"Disconnect" may be one of the most thought-provoking films to come down the pike in recent years that paints an accurate and frightening image of what life looks like now, due to our dependence on the internet, and where it might lead if people don't realize the damage that is being done. The internet is a powerful, useful tool, but the daily abuse of it is almost beyond the scope of comprehending. "Disconnect" gives us an idea about how widespread and frequent that abuse is.

There is a certain amount of irony that our world has become so much closer in the way we communicate. We can literally converse with almost anyone on the planet. I grew up during a time when pen-pal letters from school was about as "close" as I ever got to talking to someone from another country. However, the closer we have become with our communication, the larger the chasm in our connections with others.

"Disconnect" focuses on three main story-lines. The first involves, Ben Boyd, a young high school boy who is basically a loner and an outsider. It's clear that he has few, if any, friends, and he spends much of his time writing and composing music. Even his family seems to barely acknowledge him, especially his father, a successful lawyer who is always busy and even finds his son to be a bit odd as well. Two kids at his school decide to play a "prank" on him by setting up an online profile, and masquerading as a girl who is interested in Ben and his music, thus taking advantage of his vulnerable state of wanting to connect with someone. I don't think a film has ever given us a clearer or scarier depiction of the kind of damage people can do through manipulating others, especially online where you have no idea who you are talking to.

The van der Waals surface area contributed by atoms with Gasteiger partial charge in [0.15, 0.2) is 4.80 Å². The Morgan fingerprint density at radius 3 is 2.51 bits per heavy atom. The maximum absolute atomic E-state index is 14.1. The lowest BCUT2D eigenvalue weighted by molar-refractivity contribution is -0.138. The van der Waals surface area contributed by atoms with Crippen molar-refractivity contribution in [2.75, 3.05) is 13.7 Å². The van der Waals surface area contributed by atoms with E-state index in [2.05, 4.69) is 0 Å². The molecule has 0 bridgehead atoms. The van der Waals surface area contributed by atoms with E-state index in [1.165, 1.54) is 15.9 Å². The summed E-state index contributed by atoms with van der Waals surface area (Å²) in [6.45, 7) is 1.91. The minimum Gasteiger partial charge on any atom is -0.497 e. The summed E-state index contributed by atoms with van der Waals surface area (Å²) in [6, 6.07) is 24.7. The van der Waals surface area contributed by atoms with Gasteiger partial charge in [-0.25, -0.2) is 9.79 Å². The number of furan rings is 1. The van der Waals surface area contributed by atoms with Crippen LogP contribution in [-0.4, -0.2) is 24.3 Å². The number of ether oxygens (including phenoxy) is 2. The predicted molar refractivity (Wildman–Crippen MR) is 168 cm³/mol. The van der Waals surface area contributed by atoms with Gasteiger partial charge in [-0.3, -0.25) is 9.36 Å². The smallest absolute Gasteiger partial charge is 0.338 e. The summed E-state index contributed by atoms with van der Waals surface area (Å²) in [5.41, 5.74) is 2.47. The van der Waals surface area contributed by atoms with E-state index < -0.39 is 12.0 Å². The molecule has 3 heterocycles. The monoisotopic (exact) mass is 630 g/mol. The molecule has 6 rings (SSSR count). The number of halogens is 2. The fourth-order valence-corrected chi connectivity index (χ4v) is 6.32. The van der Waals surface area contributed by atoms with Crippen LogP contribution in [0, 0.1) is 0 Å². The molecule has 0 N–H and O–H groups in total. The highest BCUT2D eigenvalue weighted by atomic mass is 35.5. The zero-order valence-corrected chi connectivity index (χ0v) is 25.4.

The second story-line involves young, ambitious reporter, Nina Dunham who decides to do a piece of investigative journalism about runaway teens and the jobs that many of them end up doing online in order to make money. She connects with Kyle online and disguises herself as a customer in order to establish a connection and get her story. Little does she realize the avalanche of trouble that this causes, not only for Kyle, but for herself as well.

The third story-line involves a young married couple, Derek and Cindy Hull, trying to deal with the loss of their infant son. They don't talk to each other much, and Cindy's only outlet of communication is within a chat room where she finds solace in an unknown person who listens to her anguish and pain. Suddenly, their worlds are tossed upside down when someone infiltrates their computer system and steals most of their money.